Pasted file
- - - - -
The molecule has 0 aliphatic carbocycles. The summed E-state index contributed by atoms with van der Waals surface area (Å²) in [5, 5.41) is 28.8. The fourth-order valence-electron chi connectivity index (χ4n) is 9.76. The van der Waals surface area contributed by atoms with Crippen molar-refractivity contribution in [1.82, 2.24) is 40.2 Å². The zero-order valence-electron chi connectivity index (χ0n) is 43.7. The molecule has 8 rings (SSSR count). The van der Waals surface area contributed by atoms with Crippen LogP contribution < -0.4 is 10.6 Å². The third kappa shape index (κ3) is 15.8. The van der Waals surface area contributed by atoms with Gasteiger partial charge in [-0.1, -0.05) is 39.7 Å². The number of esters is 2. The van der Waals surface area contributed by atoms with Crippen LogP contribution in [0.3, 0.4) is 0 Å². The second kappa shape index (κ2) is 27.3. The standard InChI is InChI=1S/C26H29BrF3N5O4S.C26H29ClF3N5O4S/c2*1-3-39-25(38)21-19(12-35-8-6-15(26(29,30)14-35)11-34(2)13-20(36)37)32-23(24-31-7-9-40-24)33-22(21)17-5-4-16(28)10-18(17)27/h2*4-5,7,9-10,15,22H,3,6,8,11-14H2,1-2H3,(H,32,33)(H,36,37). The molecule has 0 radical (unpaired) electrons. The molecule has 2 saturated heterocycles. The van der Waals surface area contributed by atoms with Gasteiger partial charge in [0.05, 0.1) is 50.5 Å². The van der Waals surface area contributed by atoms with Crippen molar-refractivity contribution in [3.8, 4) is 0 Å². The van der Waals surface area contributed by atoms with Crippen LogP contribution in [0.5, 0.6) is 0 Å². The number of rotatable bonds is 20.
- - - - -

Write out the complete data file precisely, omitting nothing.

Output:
The molecule has 0 aliphatic carbocycles. The summed E-state index contributed by atoms with van der Waals surface area (Å²) in [5, 5.41) is 28.8. The fourth-order valence-electron chi connectivity index (χ4n) is 9.76. The van der Waals surface area contributed by atoms with Crippen molar-refractivity contribution in [1.82, 2.24) is 40.2 Å². The zero-order valence-electron chi connectivity index (χ0n) is 43.7. The molecule has 8 rings (SSSR count). The van der Waals surface area contributed by atoms with Crippen LogP contribution < -0.4 is 10.6 Å². The third kappa shape index (κ3) is 15.8. The van der Waals surface area contributed by atoms with Gasteiger partial charge in [-0.1, -0.05) is 39.7 Å². The number of esters is 2. The van der Waals surface area contributed by atoms with Crippen LogP contribution in [0.3, 0.4) is 0 Å². The second kappa shape index (κ2) is 27.3. The standard InChI is InChI=1S/C26H29BrF3N5O4S.C26H29ClF3N5O4S/c2*1-3-39-25(38)21-19(12-35-8-6-15(26(29,30)14-35)11-34(2)13-20(36)37)32-23(24-31-7-9-40-24)33-22(21)17-5-4-16(28)10-18(17)27/h2*4-5,7,9-10,15,22H,3,6,8,11-14H2,1-2H3,(H,32,33)(H,36,37). The molecule has 0 radical (unpaired) electrons. The molecule has 2 saturated heterocycles. The van der Waals surface area contributed by atoms with Gasteiger partial charge in [0.05, 0.1) is 50.5 Å². The van der Waals surface area contributed by atoms with Crippen molar-refractivity contribution in [3.8, 4) is 0 Å². The van der Waals surface area contributed by atoms with Crippen LogP contribution in [0.5, 0.6) is 0 Å². The number of rotatable bonds is 20.